Animated Short of the Week – The House of Small Cubes
The House of Small Cubes (2008)
Dir. Kunio Kato
Here’s a film for those who just couldn’t get enough of the first 10 minutes of Up. And if there’s anyone who thought that film would’ve been better if the old man should’ve just died lonely in his house, then here’s your dream project.
But that’s grossly oversimplifying the matter of course. The House of Small Cubes is in fact one of the finest animated shorts of the last decade, a truly visionary achievement in the form, one that subtly builds on its premise through patience and quiet wit, until revealing an often painful but extraordinary touching exploration of memory and nostalgia. Director Kunio Kato is exploring here what memories often become, a dream-like narrative that forgives any instances immediately surrounding the moment in question, while maintaining a particular attention to details often ignored in the process.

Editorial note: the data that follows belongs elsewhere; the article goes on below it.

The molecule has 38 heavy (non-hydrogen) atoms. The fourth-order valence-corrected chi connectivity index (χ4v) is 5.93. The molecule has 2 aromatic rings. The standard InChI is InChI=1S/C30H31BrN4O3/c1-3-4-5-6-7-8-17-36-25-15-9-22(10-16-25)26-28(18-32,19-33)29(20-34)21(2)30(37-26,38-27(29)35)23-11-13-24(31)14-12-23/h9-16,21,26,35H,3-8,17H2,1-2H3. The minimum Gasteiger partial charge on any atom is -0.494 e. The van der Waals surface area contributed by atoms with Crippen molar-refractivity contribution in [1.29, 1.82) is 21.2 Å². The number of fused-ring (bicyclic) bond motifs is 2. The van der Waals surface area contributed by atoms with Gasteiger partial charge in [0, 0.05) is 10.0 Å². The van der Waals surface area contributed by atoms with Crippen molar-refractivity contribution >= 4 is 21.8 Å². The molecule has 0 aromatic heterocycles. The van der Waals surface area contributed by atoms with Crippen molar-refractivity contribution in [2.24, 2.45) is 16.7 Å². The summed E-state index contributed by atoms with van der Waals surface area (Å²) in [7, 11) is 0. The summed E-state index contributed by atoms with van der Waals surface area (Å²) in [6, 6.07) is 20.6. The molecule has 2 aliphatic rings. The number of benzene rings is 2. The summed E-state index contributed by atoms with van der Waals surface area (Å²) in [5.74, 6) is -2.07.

What really resonates about The House of Small Cubes is its protagonists’ reliance on looking forward, constantly building upwards, even if that means memories remain locked and buried for seemingly forever. It’s a complicated statement, because even though the beauty of recollections can be astounding, they also inevitably dig up painful images in equal measure, and one is left possibly feeling lonelier than ever before. The imagery of the memories depicted in this film are dependably beautiful, often a recurring trait amongst this particular brand of animated shorts, but they resonate much more given the juxtaposition with the images of loneliness, painted with the same delicate care as the “dream” sequences. It’s a stunning film, with a surprising amount of layers attached to its highly emotive exterior. It, much like the prologue of Up, manages to encapsulate and evoke what an entire life lived might feel like, through some of the pain, but much of the beauty. Enjoy.